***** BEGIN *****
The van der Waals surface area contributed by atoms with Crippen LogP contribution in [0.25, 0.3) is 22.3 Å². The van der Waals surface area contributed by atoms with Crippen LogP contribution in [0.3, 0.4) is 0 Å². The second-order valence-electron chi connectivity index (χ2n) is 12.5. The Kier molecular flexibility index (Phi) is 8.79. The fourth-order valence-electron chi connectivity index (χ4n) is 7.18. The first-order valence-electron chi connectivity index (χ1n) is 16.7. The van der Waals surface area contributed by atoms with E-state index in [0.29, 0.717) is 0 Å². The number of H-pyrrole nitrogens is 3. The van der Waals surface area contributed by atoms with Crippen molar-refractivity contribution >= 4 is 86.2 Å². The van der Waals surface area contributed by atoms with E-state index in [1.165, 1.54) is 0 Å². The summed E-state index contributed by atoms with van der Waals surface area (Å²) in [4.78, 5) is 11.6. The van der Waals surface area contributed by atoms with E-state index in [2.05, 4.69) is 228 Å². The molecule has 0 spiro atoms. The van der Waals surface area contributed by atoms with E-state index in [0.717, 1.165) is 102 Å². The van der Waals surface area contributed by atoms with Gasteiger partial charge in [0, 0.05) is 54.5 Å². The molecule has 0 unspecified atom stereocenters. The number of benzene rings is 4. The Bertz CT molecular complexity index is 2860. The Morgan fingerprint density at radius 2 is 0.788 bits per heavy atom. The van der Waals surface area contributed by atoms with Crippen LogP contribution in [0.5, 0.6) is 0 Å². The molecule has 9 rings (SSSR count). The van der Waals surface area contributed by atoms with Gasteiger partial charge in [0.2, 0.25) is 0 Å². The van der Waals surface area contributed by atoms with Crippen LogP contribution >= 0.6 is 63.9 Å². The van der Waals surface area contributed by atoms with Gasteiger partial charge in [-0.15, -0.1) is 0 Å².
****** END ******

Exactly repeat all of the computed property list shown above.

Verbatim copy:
The van der Waals surface area contributed by atoms with Crippen LogP contribution in [0.25, 0.3) is 22.3 Å². The van der Waals surface area contributed by atoms with Crippen LogP contribution in [0.3, 0.4) is 0 Å². The second-order valence-electron chi connectivity index (χ2n) is 12.5. The Kier molecular flexibility index (Phi) is 8.79. The fourth-order valence-electron chi connectivity index (χ4n) is 7.18. The first-order valence-electron chi connectivity index (χ1n) is 16.7. The van der Waals surface area contributed by atoms with E-state index in [0.29, 0.717) is 0 Å². The number of H-pyrrole nitrogens is 3. The van der Waals surface area contributed by atoms with Crippen molar-refractivity contribution >= 4 is 86.2 Å². The van der Waals surface area contributed by atoms with E-state index in [1.165, 1.54) is 0 Å². The summed E-state index contributed by atoms with van der Waals surface area (Å²) in [4.78, 5) is 11.6. The van der Waals surface area contributed by atoms with E-state index in [2.05, 4.69) is 228 Å². The molecule has 0 spiro atoms. The van der Waals surface area contributed by atoms with E-state index in [0.717, 1.165) is 102 Å². The van der Waals surface area contributed by atoms with Gasteiger partial charge in [0, 0.05) is 54.5 Å². The molecule has 0 unspecified atom stereocenters. The number of benzene rings is 4. The Bertz CT molecular complexity index is 2860. The Morgan fingerprint density at radius 2 is 0.788 bits per heavy atom. The van der Waals surface area contributed by atoms with Crippen LogP contribution in [0.5, 0.6) is 0 Å². The molecule has 9 rings (SSSR count). The van der Waals surface area contributed by atoms with Gasteiger partial charge in [0.2, 0.25) is 0 Å². The van der Waals surface area contributed by atoms with Crippen LogP contribution >= 0.6 is 63.9 Å². The van der Waals surface area contributed by atoms with Gasteiger partial charge in [-0.15, -0.1) is 0 Å².